A second approach for modulating the light output of a laser diode uses a semiconductor electro-absorption waveguide (see, e.g., F. Devaux et al., "20 Gbit/s Operation of a High-Efficiency InGaAsP/InGaAsP MQW Electroabsorption Modulator With 1.2-V Drive Voltage, IEEE Photonics Technology Letters, Vol. 5, No. 11, November 1993, pp. 1288-1290). This modulator functions by shifting the bandgap of the semiconductor material by an applied electrical field, which is modulated by the digital signal to be transmitted. Disadvantageously, however, modulation with only a positive chirp parameter is possible which, as aforenoted, means that transmission over an optical fiber can only exacerbate the dispersion problem. Furthermore, in some instances this approach is polarization sensitive.
Using an asymmetric Fabry-Perot modulator (AFPM) is a third approach for modulating the light output of a laser diode (see, e.g., L. Buydens et al, "High-Contrast/Low-Voltage Normally On InGaAs/AlGaAs Asymmetric Fabry-Perot Modulator" IEEE Transactions Photonics Technology Letters, Vol. 3, No. 12, December, 1991). The AFPM modulates a constant amplitude light input by modulating the electro-absorption of a semiconductor material within an optical cavity defined by top and bottom reflectors. By modulating the electrical field across the electro-absorption material consisting of a multiple quantum well semiconductor structure disposed between the top and bottom reflectors, the optical absorption of the semiconductor material varies and by that, so does the total reflectivity of the cavity. Specifically, unmodulated constant amplitude light that is incident upon the top reflector is reflected in part and transmitted in the other part through the electro-absorption material. The transmitted through part is reflected by the bottom reflector, transmitted again through the electro-absorption material, and recombined with the original part of the incident light reflected by the top reflector. When the absorption in the electro-absorption material is low, the reflection of the incident light is dominated by the bottom reflectance and the total reflection is high. When the electro-absorption within the material is increased by increasing the applied field, the total reflectivity starts to decrease. When the absorption in each direction in the cavity, A (v), equals 1/2(Rb -Rt), where Rb is the reflectivity of the bottom reflector and Rt is the reflectivity of the top reflector, a cavity matching condition is achieved and the total reflectivity, Rtotal, equals zero.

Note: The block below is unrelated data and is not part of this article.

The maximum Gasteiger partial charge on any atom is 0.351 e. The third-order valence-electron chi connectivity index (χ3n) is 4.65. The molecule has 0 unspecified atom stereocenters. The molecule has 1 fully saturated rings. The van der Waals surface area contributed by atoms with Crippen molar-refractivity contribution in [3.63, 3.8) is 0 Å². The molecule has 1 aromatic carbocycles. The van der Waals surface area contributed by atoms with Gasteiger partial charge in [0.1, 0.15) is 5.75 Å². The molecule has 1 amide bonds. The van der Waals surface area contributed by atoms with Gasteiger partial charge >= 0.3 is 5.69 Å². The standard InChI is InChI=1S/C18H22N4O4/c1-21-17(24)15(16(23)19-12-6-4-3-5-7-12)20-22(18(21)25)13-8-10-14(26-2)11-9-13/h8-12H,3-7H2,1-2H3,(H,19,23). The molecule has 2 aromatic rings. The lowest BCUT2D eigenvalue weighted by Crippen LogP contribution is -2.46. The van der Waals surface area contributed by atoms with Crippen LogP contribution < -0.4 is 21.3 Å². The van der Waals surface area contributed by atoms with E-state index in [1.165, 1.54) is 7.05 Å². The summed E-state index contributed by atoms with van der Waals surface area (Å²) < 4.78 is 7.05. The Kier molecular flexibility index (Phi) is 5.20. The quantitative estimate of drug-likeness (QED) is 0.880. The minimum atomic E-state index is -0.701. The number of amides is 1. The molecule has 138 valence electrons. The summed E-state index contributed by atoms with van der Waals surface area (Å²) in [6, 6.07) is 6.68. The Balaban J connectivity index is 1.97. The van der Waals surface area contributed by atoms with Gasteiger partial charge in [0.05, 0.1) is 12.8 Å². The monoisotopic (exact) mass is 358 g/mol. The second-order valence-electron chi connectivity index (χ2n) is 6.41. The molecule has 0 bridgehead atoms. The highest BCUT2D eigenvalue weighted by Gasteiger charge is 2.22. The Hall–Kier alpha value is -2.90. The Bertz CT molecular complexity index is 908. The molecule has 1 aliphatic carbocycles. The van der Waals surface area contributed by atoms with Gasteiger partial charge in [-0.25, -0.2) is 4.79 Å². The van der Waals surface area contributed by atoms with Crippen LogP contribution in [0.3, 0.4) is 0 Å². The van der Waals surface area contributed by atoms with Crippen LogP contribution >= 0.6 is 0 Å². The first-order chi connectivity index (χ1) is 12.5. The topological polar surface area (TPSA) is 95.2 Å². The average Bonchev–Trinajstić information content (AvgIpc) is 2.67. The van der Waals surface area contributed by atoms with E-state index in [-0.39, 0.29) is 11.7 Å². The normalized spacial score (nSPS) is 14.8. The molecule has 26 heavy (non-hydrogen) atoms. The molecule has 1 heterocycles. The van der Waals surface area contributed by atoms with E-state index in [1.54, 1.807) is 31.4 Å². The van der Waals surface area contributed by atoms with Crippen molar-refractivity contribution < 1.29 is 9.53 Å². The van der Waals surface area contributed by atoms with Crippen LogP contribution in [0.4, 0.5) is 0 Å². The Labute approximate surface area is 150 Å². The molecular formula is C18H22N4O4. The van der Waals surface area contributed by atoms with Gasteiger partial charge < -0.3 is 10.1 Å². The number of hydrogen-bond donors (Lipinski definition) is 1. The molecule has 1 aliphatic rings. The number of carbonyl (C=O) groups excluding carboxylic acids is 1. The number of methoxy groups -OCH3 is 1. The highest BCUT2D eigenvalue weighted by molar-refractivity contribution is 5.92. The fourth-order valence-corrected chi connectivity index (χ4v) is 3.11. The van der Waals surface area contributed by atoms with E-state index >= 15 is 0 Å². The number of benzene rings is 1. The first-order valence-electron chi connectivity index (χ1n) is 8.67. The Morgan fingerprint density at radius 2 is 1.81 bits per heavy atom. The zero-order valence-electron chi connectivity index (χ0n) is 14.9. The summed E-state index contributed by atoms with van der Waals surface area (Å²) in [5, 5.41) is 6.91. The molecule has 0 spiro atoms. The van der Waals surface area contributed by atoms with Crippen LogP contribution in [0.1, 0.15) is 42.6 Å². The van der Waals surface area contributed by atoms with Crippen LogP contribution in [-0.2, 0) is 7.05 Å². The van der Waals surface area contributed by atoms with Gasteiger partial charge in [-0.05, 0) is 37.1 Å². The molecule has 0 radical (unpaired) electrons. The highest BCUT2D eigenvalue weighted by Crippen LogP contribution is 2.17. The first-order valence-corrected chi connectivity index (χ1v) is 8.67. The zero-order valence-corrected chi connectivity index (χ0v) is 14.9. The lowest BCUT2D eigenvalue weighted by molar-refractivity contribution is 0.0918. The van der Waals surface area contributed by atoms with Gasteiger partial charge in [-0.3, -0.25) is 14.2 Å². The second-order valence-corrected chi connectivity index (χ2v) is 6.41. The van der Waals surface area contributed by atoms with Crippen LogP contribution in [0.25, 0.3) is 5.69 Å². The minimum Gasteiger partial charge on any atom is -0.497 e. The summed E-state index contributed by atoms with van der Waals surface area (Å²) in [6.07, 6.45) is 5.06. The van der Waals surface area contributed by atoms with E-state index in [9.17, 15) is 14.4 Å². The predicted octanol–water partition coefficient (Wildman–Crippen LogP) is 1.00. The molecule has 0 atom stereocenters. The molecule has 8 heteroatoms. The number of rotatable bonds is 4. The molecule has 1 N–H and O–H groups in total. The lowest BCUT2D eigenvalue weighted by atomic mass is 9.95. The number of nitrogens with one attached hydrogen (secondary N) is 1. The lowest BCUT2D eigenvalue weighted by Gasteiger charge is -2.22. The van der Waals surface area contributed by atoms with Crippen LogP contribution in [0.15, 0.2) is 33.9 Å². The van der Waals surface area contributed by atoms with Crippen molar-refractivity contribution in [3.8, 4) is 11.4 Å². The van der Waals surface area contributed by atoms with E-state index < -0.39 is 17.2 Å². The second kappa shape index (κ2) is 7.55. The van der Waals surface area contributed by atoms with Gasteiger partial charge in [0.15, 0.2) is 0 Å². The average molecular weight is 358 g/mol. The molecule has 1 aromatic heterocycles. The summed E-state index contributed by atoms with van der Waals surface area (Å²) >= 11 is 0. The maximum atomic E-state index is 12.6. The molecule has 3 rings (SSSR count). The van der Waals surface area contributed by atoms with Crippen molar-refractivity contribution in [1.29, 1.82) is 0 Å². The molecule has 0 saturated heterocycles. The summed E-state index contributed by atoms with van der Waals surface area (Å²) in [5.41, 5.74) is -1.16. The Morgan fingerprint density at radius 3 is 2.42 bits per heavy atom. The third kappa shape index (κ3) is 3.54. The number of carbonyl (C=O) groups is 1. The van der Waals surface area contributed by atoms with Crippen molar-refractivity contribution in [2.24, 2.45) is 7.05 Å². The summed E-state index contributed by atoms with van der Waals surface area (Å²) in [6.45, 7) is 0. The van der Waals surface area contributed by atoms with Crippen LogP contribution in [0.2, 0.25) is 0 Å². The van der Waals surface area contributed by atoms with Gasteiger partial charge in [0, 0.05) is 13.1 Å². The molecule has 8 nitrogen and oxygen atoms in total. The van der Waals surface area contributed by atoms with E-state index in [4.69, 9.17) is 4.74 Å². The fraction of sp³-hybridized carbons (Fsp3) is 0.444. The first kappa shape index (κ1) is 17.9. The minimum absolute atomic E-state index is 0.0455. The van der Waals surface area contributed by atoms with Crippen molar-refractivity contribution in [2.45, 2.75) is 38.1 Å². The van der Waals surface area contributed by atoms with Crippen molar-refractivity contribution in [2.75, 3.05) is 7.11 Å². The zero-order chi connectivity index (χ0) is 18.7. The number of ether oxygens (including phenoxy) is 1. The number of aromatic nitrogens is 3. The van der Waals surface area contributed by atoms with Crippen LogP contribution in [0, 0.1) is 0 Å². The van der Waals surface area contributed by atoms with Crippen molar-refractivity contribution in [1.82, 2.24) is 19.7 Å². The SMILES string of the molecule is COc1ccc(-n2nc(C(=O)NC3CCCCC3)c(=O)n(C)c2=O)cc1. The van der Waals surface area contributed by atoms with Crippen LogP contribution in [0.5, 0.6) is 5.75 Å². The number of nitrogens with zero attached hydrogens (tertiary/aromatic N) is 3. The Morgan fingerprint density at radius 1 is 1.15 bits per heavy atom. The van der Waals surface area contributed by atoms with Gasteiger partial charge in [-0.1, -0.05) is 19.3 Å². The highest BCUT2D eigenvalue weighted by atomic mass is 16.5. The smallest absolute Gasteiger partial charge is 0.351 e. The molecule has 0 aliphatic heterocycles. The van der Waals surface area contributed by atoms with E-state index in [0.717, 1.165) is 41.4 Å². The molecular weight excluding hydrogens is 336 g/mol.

Varying the electro-absorption between low (essentially zero) reflectivity at the matching condition voltage and high reflectivity at low or zero voltage across the cavity therefore causes the magnitude of the reflected signal to be modulated in accordance with the modulating electrical field. When the parameters of the cavity, which include the top and bottom reflectivities and the absorption within the electro-absorption material, are chosen properly, the ratio between the amplitude of a "1" and a "0" pulse, defined as the extinction or contrast ratio, is sufficiently large enough to ensure detection at the receiving end. Advantageously, AFPMs can achieve polarization insensitivity and can operate at high-speeds ranging from DC to 40 GHz. Furthermore, their modulated output signal has only a small positive chirp. Disadvantageously, however, the properties of the material composition of the electro-absorption material in prior art AFPMs have been such that they could only operate in wavelength regions between 0.8 and 1.0 μm. Long-haul transmission, however, requires transmission in the lower-loss wavelength region of 1.5 μm. An external modulator that operates at wavelengths in the desirable 1.5 μm region is thus required.